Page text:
Sale prices of luxury homes in the second quarter of the year surged 7.5 percent compared to a year ago. It’s the first time the luxury market’s gains outpaced the rest of the market since 2014, according to data by the real estate brokerage Redfin. Redfin defines the luxury markets as the top 5 percent of the priciest homes sold in each city.
But one of the main reasons behind the luxury market’s strong performance may be because sellers have gotten more realistic about their list prices, CNBC reports. Luxury sellers are asking a little less for their homes, which has spiked more interest among buyers, and in turn, is helping to boost prices once again too.
“There have been several years of a large disconnect between luxury sellers and market conditions, and what we’ve noted in all our research is that sellers are now much more willing to travel farther to meet the buyers,” Jonathan Miller, president and CEO of Miller Samuel, a real estate appraisal and consulting firm, told CNBC.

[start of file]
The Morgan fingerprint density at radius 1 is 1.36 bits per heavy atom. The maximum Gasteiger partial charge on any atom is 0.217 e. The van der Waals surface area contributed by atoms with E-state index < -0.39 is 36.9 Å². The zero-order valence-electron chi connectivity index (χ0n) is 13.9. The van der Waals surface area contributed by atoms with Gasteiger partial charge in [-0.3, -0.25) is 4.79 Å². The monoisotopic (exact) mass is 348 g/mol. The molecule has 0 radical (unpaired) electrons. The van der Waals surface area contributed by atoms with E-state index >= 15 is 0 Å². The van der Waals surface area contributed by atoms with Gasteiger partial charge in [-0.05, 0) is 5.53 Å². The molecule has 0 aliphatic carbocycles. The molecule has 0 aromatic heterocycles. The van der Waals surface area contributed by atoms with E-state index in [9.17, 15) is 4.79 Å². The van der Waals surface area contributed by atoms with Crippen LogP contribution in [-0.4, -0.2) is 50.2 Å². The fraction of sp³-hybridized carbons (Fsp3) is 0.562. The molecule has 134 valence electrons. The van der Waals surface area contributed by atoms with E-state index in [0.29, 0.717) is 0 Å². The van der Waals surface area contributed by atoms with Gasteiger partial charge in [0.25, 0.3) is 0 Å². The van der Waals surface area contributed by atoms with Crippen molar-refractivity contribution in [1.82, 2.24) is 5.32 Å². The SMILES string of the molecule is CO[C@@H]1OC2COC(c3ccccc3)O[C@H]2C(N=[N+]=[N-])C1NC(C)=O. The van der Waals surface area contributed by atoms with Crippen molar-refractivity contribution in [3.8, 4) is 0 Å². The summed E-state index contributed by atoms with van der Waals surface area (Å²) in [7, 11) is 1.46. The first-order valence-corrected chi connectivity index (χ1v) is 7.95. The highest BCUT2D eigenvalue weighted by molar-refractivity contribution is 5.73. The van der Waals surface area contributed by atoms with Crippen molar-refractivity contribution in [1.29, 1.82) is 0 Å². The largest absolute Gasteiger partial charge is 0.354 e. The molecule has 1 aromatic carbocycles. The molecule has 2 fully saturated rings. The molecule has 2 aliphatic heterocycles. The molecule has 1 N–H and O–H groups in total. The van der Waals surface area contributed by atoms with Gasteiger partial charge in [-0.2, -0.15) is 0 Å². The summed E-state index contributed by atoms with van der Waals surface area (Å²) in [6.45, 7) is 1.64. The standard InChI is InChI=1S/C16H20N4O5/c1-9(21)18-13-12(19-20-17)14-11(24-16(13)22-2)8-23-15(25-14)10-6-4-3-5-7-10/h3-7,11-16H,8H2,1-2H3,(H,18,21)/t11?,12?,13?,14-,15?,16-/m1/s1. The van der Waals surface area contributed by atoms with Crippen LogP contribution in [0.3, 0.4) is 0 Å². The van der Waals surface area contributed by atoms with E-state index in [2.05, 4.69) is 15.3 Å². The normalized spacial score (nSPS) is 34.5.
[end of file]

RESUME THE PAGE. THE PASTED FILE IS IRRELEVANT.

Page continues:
Miller cites a recent example: A home in Brooklyn, N.Y., recently sold for $15 million, which was a 40 percent discount of its original price.
Sales of homes priced above $1 million surged 19 percent in June compared to a year ago, according to the National Association of REALTORS®. That marks a bigger sales gain than the lower price points.
The spike in sales has caused a lower supply of luxury homes for sale. Listings at or above $1 million dropped 9.4 percent compared to a year ago, according to Redfin’s data.
“The housing shortage is now affecting the top of the housing market,” says Nela Richardson, Redfin’s chief economist. “Yet despite the strong uptick in prices, the luxury market is not nearly as competitive as the rest of the market. Only 1 in 50 luxury homes sold above list price in the second quarter, compared to more than 1 in 4 homes in the bottom 95 percent.”